Editorial: Thy Brother's Blood
Hamodia - November 23, 2011
This week we marked a grim and painful anniversary, as Jonathan Pollard began his 27th year behind bars.
Though the average sentence for the crime to which he pleaded guilty - one count of passing classified information to an ally, without intent to harm the United States - is two to four years, Pollard has already spent twenty-six years in an American prison. In a tragic saga filled with false hopes and shattered expectations, he has suffered through 9,497 days of crushing anguish.
As these words are being written, there is mounting concern over Pollard's health.
"It has been widely reported in the media lately that I am afraid that Jonathan won't survive another year in prison. The truth is, I'm terrified that he won't survive another day," said his wife, Mrs. Esther Pollard. "Every single day that he does survive, in a violent, raucous, filthy, anti-Semitic atmosphere, his health so deteriorated that it defies description, without proper nutrition and with inadequate, inappropriate medical attention, is a complete and utter miracle. How long can we go on relying on daily miracles?
"Jonathan is literally fighting for his life, every minute, every hour, every day that he remains in that Gehinnom," she continues. "Those who feel no urgency to act immediately to save his life lack a Jewish heart. I am at my wits' end trying to make people understand that time ran out for Jonathan long ago - the fact that he remains alive is a miracle, and we cannot go on this way"
There is no doubt that Pollard erred when he passed classified information to Israel. He has repeatedly expressed remorse for doing so, saying he had no excuse for breaking the law.
Yet, as so many government officials have stated, Pollard's sentence is shockingly disproportionate to the crime he committed, and to the sentences imposed on others who committed such crimes.
In the past two years, we have witnessed an unprecedented number of high-ranking former and current government officials from both major political parties calling for the president to commute Pollard's sentence to time served. Included in this list are former Secretaries of State, a CIA Director, a U.S. Attorney General, a former vice-president of the United States, and numerous senators and members of Congress.
One of the most convincing statements comes in a letter written by Lawrence Korb, Assistant Secretary of Defense at the time of Pollard's arrest. After pointing out that Pollard is the only person in the history of the United States to receive a life sentence for passing classified information to an ally, he writes as follows:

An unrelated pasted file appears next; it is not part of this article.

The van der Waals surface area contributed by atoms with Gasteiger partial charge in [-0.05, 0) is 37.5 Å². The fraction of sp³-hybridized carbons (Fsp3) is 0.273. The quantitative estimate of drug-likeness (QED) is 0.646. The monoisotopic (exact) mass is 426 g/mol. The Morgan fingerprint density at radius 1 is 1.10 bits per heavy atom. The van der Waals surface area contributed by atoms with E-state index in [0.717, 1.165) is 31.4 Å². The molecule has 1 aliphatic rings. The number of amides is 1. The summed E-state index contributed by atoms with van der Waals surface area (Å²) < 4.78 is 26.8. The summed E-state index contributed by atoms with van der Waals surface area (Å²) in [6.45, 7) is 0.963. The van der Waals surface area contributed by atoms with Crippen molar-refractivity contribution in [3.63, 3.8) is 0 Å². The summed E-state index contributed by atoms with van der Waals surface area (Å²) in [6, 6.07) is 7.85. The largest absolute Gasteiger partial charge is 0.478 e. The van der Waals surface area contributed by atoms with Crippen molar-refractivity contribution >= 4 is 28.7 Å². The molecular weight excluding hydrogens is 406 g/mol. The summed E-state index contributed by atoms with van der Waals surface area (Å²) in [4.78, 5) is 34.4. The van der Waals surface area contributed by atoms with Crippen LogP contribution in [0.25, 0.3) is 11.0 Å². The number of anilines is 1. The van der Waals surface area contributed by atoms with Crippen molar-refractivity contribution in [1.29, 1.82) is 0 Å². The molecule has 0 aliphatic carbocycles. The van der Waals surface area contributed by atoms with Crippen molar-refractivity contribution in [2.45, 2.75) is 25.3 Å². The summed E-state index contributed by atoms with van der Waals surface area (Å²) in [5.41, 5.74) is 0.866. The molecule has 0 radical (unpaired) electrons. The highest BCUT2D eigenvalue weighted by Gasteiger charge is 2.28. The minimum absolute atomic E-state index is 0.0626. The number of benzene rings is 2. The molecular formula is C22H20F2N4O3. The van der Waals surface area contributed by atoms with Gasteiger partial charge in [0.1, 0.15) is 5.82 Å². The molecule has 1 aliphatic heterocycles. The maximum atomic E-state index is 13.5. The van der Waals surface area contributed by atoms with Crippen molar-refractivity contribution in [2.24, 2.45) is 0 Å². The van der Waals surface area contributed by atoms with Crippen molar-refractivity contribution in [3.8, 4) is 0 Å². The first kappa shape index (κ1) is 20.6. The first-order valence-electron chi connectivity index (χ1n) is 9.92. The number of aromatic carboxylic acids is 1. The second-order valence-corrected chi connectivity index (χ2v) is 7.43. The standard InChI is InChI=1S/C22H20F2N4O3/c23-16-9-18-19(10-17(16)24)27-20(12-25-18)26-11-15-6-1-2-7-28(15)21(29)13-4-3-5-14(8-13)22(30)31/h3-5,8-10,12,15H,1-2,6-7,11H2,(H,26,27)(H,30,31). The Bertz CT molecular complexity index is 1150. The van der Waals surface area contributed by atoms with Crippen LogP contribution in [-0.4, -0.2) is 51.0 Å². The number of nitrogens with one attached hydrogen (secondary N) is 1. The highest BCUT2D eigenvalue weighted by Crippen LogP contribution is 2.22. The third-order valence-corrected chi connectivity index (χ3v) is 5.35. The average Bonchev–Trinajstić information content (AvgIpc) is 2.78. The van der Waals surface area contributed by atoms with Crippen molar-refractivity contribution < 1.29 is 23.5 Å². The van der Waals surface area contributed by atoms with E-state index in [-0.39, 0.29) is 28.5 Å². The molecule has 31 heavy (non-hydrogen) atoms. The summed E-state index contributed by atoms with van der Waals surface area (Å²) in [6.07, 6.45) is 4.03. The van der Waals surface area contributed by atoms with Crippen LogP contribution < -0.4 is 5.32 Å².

"Based on my first-hand knowledge, I can say with confidence that the severity of Pollard's sentence is a result of an almost visceral dislike of Israel and the special place it occupied in our foreign policy on the part of my boss at the time, Secretary of Defense Caspar Weinberger."
Because Richard Hibey, the lawyer whom Israel paid to represent Pollard at the time of his sentencing, failed to file a one-page request for an appeal within the required 10 days, Pollard is not permitted ever to appeal his unjust and unprecedented sentence.
Despite an exemplary prison record, applying for parole is also not an option for Pollard because of a severe impediment unilaterally imposed by the U.S. Justice Department. It prevents his pro bono attorneys, Eliot Lauer and Jacques Semmelman, from seeing key documents that were submitted to the judge before he was sentenced in 1987.
That leaves executive clemency as the only way to acquire Pollard's freedom. It is a year now since the latest clemency request was filed by Pollard's lawyers, yet there is still only silence from the White House.
"The difficult plight of Jonathan Pollard is well known. He is suffering an unusually severe and painful punishment. It is a mitzvah for each and every Jew to make efforts to free him from his imprisonment by sending letters to the government and interceding on his behalf." This call was signed by Gedolim from across the spectrum of Torah Jewry, Asheknazic and Sephardic, yeshivish and Chassidic.
As Yehonasan ben Malka begins his 27th year in prison, it is time for each and every one of us to ask ourselves: Have we heeded this call? Are we doing our part to try to help free this captive?
Have we made a concrete effort to let the White House know how important this is to us? Have we reached out to our elected officials to inquire what they are doing to end this travesty? Have we approached the leaders of the Jewish organizations that represent us in Washington for an update on their activities for Pollard?
It is important that all prominent Jewish organizations hear frequently from their members, and other caring Jews, on this issue. This will not only help motivate them to give priority to this mission, but also empower them to show the politicians and government officials they interact with just how much this issue means to our community.
The halachah in the Shulchan Aruch is clear:
There is no mitzvah as great as redeeming captives. Every moment that one delays the redeeming of captives when it is possible to do so earlier, it is as if he one is shedding blood (Shulchan Aruch, Yoreh Deah 252).
Some notable people have devoted themselves to his cause, and this is a great kiddush Hashem. But we will all be judged - as individuals and as a community - over how hard we really tried to obtain his release. As long as Jonathan is incarcerated, our brother's blood is on our hands.